We need a full audit of ECB accountability – Hayes
Brian Hayes MEP today said that the Eurozone needs a complete audit of the ECB’s accountability and transparency procedures, similar to initiatives in the US Congress which proposed to ‘audit the Fed’.
“The ECB is not accountable in any serious way. We know all too well in Ireland that the ECB did not provide a proper account of their actions during Ireland’s banking crisis, despite a number of attempts to get Mario Draghi or other current members of ECB staff to appear before the banking inquiry.
“The ECB claims that it is accountable only to the European Parliament. Yet, when it sees fit it has appeared before national parliaments such as the Bundestag in Germany and the Spanish Parliament. Mario Draghi has said that the ECB does not appear before parliamentary inquiries – a position which is completely wrong and completely unjustifiable.
“MEPs have serious issues communicating the ECB. Mario Draghi appears before the Economic and Monetary Affairs Committee four times per year, where only a select few MEPs get a five minute slot including the question and an answer. It represents the most minimal engagement possible.
“Even where MEPs submit written questions to the ECB it takes 8 weeks before getting a reply.I struggle to see how this is presented as adequate accountability for the European Parliament.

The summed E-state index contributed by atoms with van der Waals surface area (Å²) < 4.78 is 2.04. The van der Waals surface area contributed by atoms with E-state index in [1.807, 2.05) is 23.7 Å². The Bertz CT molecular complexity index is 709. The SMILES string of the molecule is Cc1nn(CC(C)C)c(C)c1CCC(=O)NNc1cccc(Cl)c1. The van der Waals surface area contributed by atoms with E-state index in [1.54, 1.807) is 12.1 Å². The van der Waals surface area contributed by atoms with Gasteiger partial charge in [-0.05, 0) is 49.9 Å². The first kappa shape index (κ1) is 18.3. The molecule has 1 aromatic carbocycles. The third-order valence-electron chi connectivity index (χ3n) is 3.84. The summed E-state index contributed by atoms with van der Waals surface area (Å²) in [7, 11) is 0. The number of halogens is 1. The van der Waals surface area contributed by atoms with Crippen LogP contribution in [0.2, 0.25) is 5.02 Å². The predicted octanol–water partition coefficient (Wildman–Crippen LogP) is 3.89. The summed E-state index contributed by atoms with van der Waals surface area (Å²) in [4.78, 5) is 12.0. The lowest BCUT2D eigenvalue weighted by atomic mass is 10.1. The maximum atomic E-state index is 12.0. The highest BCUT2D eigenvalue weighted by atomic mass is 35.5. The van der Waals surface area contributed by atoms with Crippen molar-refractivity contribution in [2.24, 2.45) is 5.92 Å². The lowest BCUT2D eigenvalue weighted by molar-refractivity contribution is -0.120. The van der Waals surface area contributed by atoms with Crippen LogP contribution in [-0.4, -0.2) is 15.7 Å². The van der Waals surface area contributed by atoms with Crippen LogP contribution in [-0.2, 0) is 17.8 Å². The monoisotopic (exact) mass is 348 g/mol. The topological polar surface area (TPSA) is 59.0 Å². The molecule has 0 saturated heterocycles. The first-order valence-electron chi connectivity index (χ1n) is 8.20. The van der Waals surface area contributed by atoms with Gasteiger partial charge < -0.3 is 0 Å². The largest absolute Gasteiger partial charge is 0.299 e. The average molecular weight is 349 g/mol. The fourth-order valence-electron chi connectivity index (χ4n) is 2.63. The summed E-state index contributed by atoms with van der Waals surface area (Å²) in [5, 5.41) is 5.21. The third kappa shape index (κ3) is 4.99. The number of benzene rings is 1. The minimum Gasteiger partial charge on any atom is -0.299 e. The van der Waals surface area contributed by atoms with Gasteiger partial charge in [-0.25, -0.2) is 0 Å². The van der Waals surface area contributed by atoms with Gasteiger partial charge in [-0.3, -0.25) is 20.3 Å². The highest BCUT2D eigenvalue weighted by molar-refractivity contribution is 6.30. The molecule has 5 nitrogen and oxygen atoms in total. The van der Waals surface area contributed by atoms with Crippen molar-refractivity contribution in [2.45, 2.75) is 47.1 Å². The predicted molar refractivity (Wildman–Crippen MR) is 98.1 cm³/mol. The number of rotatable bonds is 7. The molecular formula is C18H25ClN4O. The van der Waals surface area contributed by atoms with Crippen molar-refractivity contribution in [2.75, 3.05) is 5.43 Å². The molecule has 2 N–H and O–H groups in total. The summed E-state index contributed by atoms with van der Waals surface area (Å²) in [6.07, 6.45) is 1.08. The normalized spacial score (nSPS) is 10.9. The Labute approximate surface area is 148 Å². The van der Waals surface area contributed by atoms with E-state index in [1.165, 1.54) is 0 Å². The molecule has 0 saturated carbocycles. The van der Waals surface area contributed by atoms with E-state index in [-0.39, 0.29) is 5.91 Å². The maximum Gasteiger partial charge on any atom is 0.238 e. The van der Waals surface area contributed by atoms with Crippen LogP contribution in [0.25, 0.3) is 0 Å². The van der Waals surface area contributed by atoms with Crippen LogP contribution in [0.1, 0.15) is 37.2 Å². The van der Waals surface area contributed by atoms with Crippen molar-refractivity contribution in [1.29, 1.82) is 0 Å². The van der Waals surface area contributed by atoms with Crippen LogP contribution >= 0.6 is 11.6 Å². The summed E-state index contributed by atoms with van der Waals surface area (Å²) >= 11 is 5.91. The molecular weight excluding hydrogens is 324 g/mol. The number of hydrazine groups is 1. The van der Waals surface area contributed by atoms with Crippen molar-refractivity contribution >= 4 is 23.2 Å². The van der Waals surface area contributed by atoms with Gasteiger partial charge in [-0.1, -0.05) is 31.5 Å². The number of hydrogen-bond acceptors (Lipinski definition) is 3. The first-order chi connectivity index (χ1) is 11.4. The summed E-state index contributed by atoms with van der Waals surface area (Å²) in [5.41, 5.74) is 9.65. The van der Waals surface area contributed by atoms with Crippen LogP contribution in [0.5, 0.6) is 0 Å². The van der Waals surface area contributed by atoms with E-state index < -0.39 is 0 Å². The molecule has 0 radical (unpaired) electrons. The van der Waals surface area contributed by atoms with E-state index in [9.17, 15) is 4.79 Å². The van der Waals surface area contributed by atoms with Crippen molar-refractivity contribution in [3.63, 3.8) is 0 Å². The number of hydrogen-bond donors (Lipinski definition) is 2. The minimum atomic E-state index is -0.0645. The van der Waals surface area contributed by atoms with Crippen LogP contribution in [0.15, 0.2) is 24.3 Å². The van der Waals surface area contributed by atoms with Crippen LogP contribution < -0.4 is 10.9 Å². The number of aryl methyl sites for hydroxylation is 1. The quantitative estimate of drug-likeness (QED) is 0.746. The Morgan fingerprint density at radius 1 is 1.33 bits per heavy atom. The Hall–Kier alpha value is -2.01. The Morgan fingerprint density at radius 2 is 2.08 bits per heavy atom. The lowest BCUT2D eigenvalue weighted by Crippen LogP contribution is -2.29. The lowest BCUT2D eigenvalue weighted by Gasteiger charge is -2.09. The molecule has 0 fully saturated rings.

“The ECB is a relatively new organisation, founded in 1998, and since its inception its powers have increased dramatically. It is now the single supervisor for all systemically important banks in the Eurozone. Its membership has gone from 11 countries to 19. It has recently begun its quantitative easing programme in order to stimulate the Eurozone economy by pumping huge amounts of money into it. The ECB has also decreased interest rates to rock bottom levels.
“Given the huge increase in powers and responsibilities, it is time that we examine ECB accountability. In the US this is an issue constantly under discussion in the Congress and Senate. In 2009, a bill commonly known as ‘Audit the Fed’ (Federal Reserve Transparency Act of 2009) was passed through the US Congress and Senate. This gave the Comptroller General the authority to complete an audit of the Fed’s decision making. While the bill may not have gone far enough, other attempts to introduce further audits of the Fed came before Congress and Senate in 2012, 2014 and 2015.
“We need an audit of ECB accountability and transparency. It is quite astonishing that this issue is rarely discussed in EU institutions.
“A full audit of ECB accountability and transparency is possible under the EU Treaties. The European Court of Auditors, while it does not have the power to examine the ECB’s budget and accounts, it does have the power to examine the ECB’s operational efficiency. The European Commission can also propose amendments to the ECB’s statute and could propose legislation to allow an independent body undertake an audit of ECB accountability and transparency.
“While I do understand that the ECB needs sufficient independence to carry out its activities, their powers cannot be blindly accepted by European politicians. Following the disastrous financial crisis, it is time we had a proper in-depth examination of the ECB’s procedures to be accountable to European citizens and their representatives.”